Some of our lectures also took place in Milltown Park, the Jesuit college on Sandford Road, which was only a short walk away, along Marlborough Road or through Donnybrook Village and along Belmont Avenue.
Because Pembroke Park was on a corner with Clyde, it was inevitable that the curates of Saint Bartholomew’s Church, Ballsbirdge, also enrolled in the courses at the Irish School of Ecumenics, or that students found placements there. The Revd Ted Ardis was was a curate at Saint Bartholomew’s while he and I were students at ISE, and many ISE students found placements with the then Vicar, the Revd (later Archbishop) John Neill.
The ISE house on Pembroke Park was named Bea House after Cardinal Augustin Bea (1881-1968), a German Jesuit and pioneering ecumenist who was the personal confessor of Pope Pius XII. He was a highly influential participant in Vatican II Council in the 1960s and was a decisive force in the drafting of Nostra Aetate, which repudiated anti-Semitism.
One recent Sunday morning, during the gap between presiding at the early Said Eucharist in Saint Bartholomew’s and the Choral Eucharist, I strolled along Clyde Road, turned into Pembroke Park, and soon found myself looking for Bea House. I had forgotten it was No 20, and in the past I had usually approached Pembroke Park from the Herbert Park end. I felt the same dislocation I feel when I go looking for houses I had once stayed in or even lived in at some time in the past. But eventually found the former Bea House.
Bea House was sold a long time ago by the Irish School of Ecumenics, and since then it has been renamed Ardmore. But I recognised the house and could recall many happy days there with affection and with sentiment. There were hours spent in the library, long and lingering cups of coffee with fellow students, tutorial sessions with the academic staff, who then included Robin Boyd, Alan Falconer and Bill McSweeney, who supervised my dissertation for Trinity College Dublin.
After my student days ended in Pembroke Park in the mid-1980s, my associations with the ISE continued as a member of the Academic Council and as editor of ISE’s journal, Unity, and there were meetings with visiting church leaders, including a high-powered group from the Russian Orthodox long before the collapse of the Soviet Union.
Pembroke Park is one of the many street names that recall the expansive extent of the Pembroke Estate in this part of Dublin. A whole area of South Dublin around the Grand Canal, Ballsbridge and Sandymount was part of the Pembroke Township, with its own Pembroke Town Hall, and the Pembroke Estate almost coincided with Dublin 4.
Soon after leaving school, I spent some years training as a chartered surveyor with Jones Lang Wootton, which managed the Pembroke Estate. The core of the estate was formed by the Fitzwilliam or Merrion estates, which give their names to Fitzwilliam Square, Fitzwilliam Street, Fitzwilliam Place, Fitzwilliam Lane, Fitzwilliam Quay, on the River Dodder at Ringsend, and to Merrion Square, Merrion Street, Merrion Row, Merrion Road, the Merrion Gates, Merrion Strand, Mount Merrion and Mount Merrion Avenue.
The Fitzwilliam estate was inherited through marriage by the Herbert family, Earls of Pembroke, and they in turn gave their names to Herbert Park, Herbert Street, Herbert Place, Herbert Avenue and Herbert Road, and to Pembroke Park, Upper and Lower Pembroke Street, Pembroke Lane, Pembroke Row, Pembroke Road, Pembroke Gardens, Pembroke Street in Irishtown, and the numerous Pembroke Cottages throughout South Dublin.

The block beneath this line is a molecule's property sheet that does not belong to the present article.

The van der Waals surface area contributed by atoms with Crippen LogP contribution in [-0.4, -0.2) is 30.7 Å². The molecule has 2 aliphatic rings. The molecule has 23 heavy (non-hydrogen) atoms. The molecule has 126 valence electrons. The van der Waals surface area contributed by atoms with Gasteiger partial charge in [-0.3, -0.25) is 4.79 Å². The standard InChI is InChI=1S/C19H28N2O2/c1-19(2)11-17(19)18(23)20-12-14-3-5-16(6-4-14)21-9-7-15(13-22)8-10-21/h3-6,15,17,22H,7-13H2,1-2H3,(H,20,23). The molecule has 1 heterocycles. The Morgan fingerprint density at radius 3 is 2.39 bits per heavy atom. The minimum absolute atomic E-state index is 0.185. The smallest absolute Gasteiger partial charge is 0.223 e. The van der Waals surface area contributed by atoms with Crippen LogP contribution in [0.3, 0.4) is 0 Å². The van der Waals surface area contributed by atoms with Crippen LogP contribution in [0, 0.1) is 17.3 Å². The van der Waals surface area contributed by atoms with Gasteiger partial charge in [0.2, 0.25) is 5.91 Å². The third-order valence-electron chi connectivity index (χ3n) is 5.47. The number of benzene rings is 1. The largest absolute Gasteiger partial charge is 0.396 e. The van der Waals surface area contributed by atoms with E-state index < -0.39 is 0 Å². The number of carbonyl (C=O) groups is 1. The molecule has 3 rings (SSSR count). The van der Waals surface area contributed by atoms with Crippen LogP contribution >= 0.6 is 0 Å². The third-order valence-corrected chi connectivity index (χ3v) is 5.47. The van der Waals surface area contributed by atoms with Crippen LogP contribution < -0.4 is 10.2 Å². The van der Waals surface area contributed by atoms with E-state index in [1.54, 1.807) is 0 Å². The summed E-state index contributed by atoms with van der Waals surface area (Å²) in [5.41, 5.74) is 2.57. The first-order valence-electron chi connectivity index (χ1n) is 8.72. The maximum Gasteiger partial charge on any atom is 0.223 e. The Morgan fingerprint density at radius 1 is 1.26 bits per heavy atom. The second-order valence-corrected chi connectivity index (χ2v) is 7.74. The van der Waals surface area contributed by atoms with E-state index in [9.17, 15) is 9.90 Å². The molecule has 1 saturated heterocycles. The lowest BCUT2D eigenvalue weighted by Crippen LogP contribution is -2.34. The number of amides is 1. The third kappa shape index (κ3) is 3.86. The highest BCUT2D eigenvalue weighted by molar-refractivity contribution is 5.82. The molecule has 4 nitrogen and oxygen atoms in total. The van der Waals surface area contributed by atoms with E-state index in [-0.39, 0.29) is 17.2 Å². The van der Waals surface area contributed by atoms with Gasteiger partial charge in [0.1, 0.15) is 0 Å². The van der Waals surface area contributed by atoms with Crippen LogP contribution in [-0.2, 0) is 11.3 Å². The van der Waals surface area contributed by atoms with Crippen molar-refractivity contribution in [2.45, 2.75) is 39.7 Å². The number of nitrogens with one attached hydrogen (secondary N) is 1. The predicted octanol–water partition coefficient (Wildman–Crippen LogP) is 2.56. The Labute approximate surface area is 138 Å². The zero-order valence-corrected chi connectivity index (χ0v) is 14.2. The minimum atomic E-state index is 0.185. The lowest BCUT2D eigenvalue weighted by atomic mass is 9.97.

The Herbert family estates in Wiltshire also give their name to Wilton Place and Wilton Terrace, while one family member, Sidney Herbert (1853-1813), 14th Earl of Pembroke, gave his name to Sydney Avenue, Sydney Terrace and Sydney Parade Avenue. Family marriages also explain a number of other street names in the area, including Lansdowne Road, Shelbourne Road and Bath Avenue.
The Fitzwilliam Museum is one of the main cultural buildings in Cambridge, and so it was interesting to see that Sunday morning that the house next to the former Bea House is called Cambridge.
I am spending the next week on study leave in Cambridge, taking part in the annual summer school at Sidney Sussex College organised by the Institute for Orthodox Christian Studies, and so the journey from ISE to Cambridge may circuitous or short, depending on how I look at it, and how I make connections between student days in Dublin and Cambridge that are separated by more than 30 years.
One other name on the Pembroke Estate in Dublin also reveals another Cambridge connection. Cherbury Court and Cherbury Gardens, Cherbury Court and Cherbury Mews off Booterstown Avenue in Blackrock stand on the site of a house that was called Herbert House on maps from 1829 to 1842, and Cherbury on later maps. The house was demolished in the 1970s, but its name survives in these street names and recalls the title of Lord Herbert of Cherbury held in the Herbert family from 1624 to 1691, from 1694 to 1734, once more from 1743 to 1801, and again from 1804.
The poet, philosopher and diplomat Edward Herbert (1583-1648), 1st Baron Herbert of Cherbury, was the elder brother of the Anglican priest and poet George Herbert (1593-1633), who was educated at Trinity College Cambridge and graduated in 1613.
His spirituality is the Anglican Via Media or Middle Way par excellence. His poetry is constantly evident of the intimacy of his dealings with God and his assurance that, alone in a vast universe, he is held safe by the Crucified Christ.
Herbert stands alongside John Jewel, Richard Hooker and Lancelot Andrewes for his profound influence on the Caroline Divines, including John Cosin and Jeremy Taylor, and he is counted with John Donne as one of the great metaphysical poets. Samuel Taylor Coleridge wrote of Herbert’s diction that ‘Nothing can be more pure, manly, or unaffected.’ The poet laureate WH Auden wrote of him: ‘His poetry is the counterpart of Jeremy Taylor’s prose: together they are the finest expressions of Anglican piety at its best.’
On his deathbed, George Herbert sent the manuscript of A Priest to the Temple (or The Country Parson) to his friend, Nicholas Ferrar, who had been a student at Clare College (then Clare Hall), where I am staying tonight.
Suffering from poor health, George Herbert died of tuberculosis on 1 March 1633 at the age of 40, less than three years after being ordained priest. An inscription found in his rectory at Bemerton in Wiltshire after his death reads:
To My Successor:
If thou chance for to find
A new House to thy mind,
And built without thy cost;
Be good to the Poor
As God gives thee store,
And then my Labour’s not lost.